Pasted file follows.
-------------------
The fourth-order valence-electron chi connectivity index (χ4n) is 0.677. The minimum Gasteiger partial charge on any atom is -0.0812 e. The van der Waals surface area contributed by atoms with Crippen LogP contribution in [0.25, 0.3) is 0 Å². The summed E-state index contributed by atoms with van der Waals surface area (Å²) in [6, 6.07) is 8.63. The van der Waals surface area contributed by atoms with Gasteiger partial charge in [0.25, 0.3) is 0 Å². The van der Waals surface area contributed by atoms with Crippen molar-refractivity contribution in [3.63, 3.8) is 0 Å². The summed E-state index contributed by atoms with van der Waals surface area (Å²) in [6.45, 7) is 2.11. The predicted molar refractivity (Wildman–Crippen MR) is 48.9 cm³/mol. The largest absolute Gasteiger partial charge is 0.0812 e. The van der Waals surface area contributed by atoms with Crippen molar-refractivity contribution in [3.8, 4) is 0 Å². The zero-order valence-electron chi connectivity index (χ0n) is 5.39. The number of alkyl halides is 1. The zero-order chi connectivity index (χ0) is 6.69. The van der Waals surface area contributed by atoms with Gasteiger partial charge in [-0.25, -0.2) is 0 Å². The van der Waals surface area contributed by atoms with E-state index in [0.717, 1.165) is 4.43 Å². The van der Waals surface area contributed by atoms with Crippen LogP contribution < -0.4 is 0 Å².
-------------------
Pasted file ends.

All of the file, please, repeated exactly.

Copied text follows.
The fourth-order valence-electron chi connectivity index (χ4n) is 0.677. The minimum Gasteiger partial charge on any atom is -0.0812 e. The van der Waals surface area contributed by atoms with Crippen LogP contribution in [0.25, 0.3) is 0 Å². The summed E-state index contributed by atoms with van der Waals surface area (Å²) in [6, 6.07) is 8.63. The van der Waals surface area contributed by atoms with Gasteiger partial charge in [0.25, 0.3) is 0 Å². The van der Waals surface area contributed by atoms with Crippen molar-refractivity contribution in [3.63, 3.8) is 0 Å². The summed E-state index contributed by atoms with van der Waals surface area (Å²) in [6.45, 7) is 2.11. The predicted molar refractivity (Wildman–Crippen MR) is 48.9 cm³/mol. The largest absolute Gasteiger partial charge is 0.0812 e. The van der Waals surface area contributed by atoms with Crippen molar-refractivity contribution in [3.8, 4) is 0 Å². The zero-order valence-electron chi connectivity index (χ0n) is 5.39. The number of alkyl halides is 1. The zero-order chi connectivity index (χ0) is 6.69. The van der Waals surface area contributed by atoms with Gasteiger partial charge in [-0.25, -0.2) is 0 Å². The van der Waals surface area contributed by atoms with E-state index in [0.717, 1.165) is 4.43 Å². The van der Waals surface area contributed by atoms with Crippen LogP contribution < -0.4 is 0 Å².